The Stock Exchange of Thailand plunged by another 6% in October, matching its 6% drop in September, closing the month at 1,381.83 points (down 6.1% month-on-month), with average daily turnover declining almost 5% to only 45.6 billion baht. With these two big drops, the SET hit a three-year low at 1,371.22 points in late October.
A number of sentiment-damaging events took place during October. First was the shooting at Siam Paragon that killed three people. As one of the fatalities was a Chinese tourist, the impact on the tourism sector looked to be severe. Even with the government’s visa-free programme, Chinese tourism has been lacklustre and is likely to fall short of the forecast 5 million arrivals this year.
Second was the Hamas attack on Israel, which led to the breakout of a war that shows no sign of ending soon. Already more than 11,000 people, mostly Palestinians, have been killed during the month-long conflict. After the war started, the price of West Texas Intermediate crude oil quickly shot up past $90 a barrel, while gold surged to more than $2,000 an ounce for the first time in many years.
Lastly, the US 10-year bond yield broke above 5% for the first time in more than 20 years. Against this backdrop, investor fears were heightened, prompting a search for less risky assets.
The third-quarter earnings season is nearly over and bank results came out mostly better than market expectations, especially the big banks. However, banks’ share prices have continued to drop as the market believes interest rates have peaked in Thailand. The policy rate is 2.5% and net interest margins are expected to have also peaked. Meanwhile, concerns continue to surround banks’ non-performing loans and asset quality. These fears will put increased focus on results of the real sector.
We also note that as the baht weakened to over 37 to the dollar in the third quarter, many listed companies, especially in the energy sector, should book sizeable foreign exchange losses due to their foreign loans. The latest Bloomberg consensus suggests that aggregate SET results for the third quarter will be up only 2% from the previous quarter. This reflects the consistent downward forecast revisions made since second-quarter results were announced. As the market considered second-quarter results disappointing, if third-quarter earnings remain little changed, there is risk of another leg down for the SET.
Also, keep an eye on the government’s economic stimulus campaign, especially the 10,000-baht digital wallet. The initial distribution to 56 million people has been pared back to about 50 million, based on Prime Minister Srettha Thavisin’s presentation yesterday. All Thais over 16 with a monthly salary of less than 70,000 baht and deposits of less than 500,000 baht will be eligible. The handout is expected to start in May and will be valid for six months.
The premier also clarified the programme would be funded by a loan of 600 billion baht — 500 billion for the digital wallet and another 100 billion for capacity-building projects.
Given these risks, our investment strategy has become even more selective. We prefer companies likely to announce good results, those with a positive outlook, and those with solid dividend yields that make them more defensive. We pick AOT, BDMS, MC and TASCO.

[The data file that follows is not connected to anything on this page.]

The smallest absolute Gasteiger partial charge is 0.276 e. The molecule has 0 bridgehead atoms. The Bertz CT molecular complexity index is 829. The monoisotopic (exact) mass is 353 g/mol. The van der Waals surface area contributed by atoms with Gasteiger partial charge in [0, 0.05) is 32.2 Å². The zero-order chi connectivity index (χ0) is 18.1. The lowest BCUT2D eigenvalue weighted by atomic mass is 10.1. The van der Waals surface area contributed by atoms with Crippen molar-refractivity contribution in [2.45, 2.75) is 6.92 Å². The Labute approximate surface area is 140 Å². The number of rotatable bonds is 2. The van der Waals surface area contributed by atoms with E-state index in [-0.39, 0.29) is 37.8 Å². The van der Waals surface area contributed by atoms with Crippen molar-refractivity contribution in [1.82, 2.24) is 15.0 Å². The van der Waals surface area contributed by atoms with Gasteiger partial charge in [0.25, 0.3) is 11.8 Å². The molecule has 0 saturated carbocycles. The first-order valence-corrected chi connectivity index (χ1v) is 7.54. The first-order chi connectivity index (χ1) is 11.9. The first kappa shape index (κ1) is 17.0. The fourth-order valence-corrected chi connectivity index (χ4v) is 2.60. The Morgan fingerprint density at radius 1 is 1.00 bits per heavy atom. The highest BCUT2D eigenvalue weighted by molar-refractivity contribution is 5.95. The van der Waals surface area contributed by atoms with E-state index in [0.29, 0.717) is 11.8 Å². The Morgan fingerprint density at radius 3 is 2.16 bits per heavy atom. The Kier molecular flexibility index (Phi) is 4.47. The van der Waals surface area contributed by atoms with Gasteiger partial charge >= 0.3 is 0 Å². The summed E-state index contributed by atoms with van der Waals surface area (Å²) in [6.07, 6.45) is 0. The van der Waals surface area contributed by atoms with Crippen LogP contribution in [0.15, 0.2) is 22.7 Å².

Thailand’s tourism industry has recovered rapidly this year and Airports of Thailand (AOT) is a direct beneficiary and should turn a profit this year. We project a full-year profit of 7.5 billion baht, a stark reversal from a loss of 11.1 billion in 2022. The outlook is positive as we expect the number of tourists to reach around 30 million this year and continue to grow in 2024, supported by various measures from the government, including free visas to tourists from China and Russia. AOT’s profit next year is projected to jump to 23.2 billion baht.
Healthcare remains one of our favourite sectors given all the risks present in the market. BDMS has long been our top pick for the sector. We expect the hospital group’s third-quarter profit to hit another high at 3.6 billion baht, up 7% year-on-year and 18% quarter-on-quarter. Billing has increased by 16% year-on-year while inpatient numbers should climb around 20% year-on-year. That said, patient volume is growing at a slower pace year-on-year as Covid-19 patients last year accounted for 10% of revenue and growth was 25% year-on-year. For the fourth quarter, we expect growth to come more from the Bangkok area, especially the Eastern Economic Corridor. Special care units, like the Cancer Center, should contribute more to BDMS later in the year.
MC is one of our favourite dividend stocks as it has provided a consistent 6-7% yield per year. When market conditions turn riskier and favour defensive investment, the apparel retailer is typically one of our top picks. Moreover, in 2023, with its strategy shift and continued opening of new shops, MC should generate 35% profit growth year-on-year. We believe this strategy will provide ongoing profit growth for the company, bolstering its ability to pay a dividend.
TASCO, meanwhile, became the talk of the town in late October when the US announced it was lifting sanctions on Venezuela for six months (until April 18, 2024). As a result, the asphalt producer can buy crude oil from PdVSA of Venezuela again. Crude from Venezuela has the highest tarmac yield compared with oil from other countries. We could see TASCO’s profitability jump in the near term. We project profit growth of 17% in 2023 and 30% in 2024. Moreover, TASCO is one of the few stocks to provide a yield of more than 6% per year consistently.